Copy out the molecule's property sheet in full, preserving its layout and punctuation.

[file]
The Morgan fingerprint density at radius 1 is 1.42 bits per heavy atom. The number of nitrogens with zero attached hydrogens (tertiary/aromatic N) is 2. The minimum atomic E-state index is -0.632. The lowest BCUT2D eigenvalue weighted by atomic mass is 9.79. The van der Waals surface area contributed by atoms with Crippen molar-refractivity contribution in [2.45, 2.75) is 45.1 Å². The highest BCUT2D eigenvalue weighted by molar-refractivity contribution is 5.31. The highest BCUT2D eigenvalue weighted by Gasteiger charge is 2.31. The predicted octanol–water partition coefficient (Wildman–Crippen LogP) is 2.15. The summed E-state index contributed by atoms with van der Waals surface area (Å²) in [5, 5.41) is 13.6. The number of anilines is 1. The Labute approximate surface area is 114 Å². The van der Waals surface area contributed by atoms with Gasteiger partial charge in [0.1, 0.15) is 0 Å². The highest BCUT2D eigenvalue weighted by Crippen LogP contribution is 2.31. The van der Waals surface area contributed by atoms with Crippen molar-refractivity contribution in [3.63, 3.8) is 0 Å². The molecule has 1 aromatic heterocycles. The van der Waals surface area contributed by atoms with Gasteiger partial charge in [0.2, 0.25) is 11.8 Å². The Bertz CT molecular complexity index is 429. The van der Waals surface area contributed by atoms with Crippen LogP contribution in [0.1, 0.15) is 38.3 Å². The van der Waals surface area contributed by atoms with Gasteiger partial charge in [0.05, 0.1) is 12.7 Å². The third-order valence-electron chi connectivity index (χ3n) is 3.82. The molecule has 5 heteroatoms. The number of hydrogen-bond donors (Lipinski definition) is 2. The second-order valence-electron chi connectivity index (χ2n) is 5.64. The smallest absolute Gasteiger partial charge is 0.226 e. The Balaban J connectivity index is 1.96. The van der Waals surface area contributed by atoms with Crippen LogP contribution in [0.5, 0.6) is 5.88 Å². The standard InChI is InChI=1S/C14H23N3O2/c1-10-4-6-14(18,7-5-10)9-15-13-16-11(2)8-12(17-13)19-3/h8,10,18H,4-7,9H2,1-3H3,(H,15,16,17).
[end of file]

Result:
The Morgan fingerprint density at radius 1 is 1.42 bits per heavy atom. The number of nitrogens with zero attached hydrogens (tertiary/aromatic N) is 2. The minimum atomic E-state index is -0.632. The lowest BCUT2D eigenvalue weighted by atomic mass is 9.79. The van der Waals surface area contributed by atoms with Crippen molar-refractivity contribution in [2.45, 2.75) is 45.1 Å². The highest BCUT2D eigenvalue weighted by molar-refractivity contribution is 5.31. The highest BCUT2D eigenvalue weighted by Gasteiger charge is 2.31. The predicted octanol–water partition coefficient (Wildman–Crippen LogP) is 2.15. The summed E-state index contributed by atoms with van der Waals surface area (Å²) in [5, 5.41) is 13.6. The number of anilines is 1. The Labute approximate surface area is 114 Å². The van der Waals surface area contributed by atoms with Gasteiger partial charge in [0.1, 0.15) is 0 Å². The highest BCUT2D eigenvalue weighted by Crippen LogP contribution is 2.31. The van der Waals surface area contributed by atoms with Crippen molar-refractivity contribution in [3.63, 3.8) is 0 Å². The molecule has 1 aromatic heterocycles. The van der Waals surface area contributed by atoms with Gasteiger partial charge in [0.2, 0.25) is 11.8 Å². The Bertz CT molecular complexity index is 429. The van der Waals surface area contributed by atoms with Crippen LogP contribution in [0.1, 0.15) is 38.3 Å². The van der Waals surface area contributed by atoms with Gasteiger partial charge in [0.05, 0.1) is 12.7 Å². The third-order valence-electron chi connectivity index (χ3n) is 3.82. The molecule has 5 heteroatoms. The number of hydrogen-bond donors (Lipinski definition) is 2. The second-order valence-electron chi connectivity index (χ2n) is 5.64. The smallest absolute Gasteiger partial charge is 0.226 e. The Balaban J connectivity index is 1.96. The van der Waals surface area contributed by atoms with Crippen LogP contribution in [0.5, 0.6) is 5.88 Å². The standard InChI is InChI=1S/C14H23N3O2/c1-10-4-6-14(18,7-5-10)9-15-13-16-11(2)8-12(17-13)19-3/h8,10,18H,4-7,9H2,1-3H3,(H,15,16,17).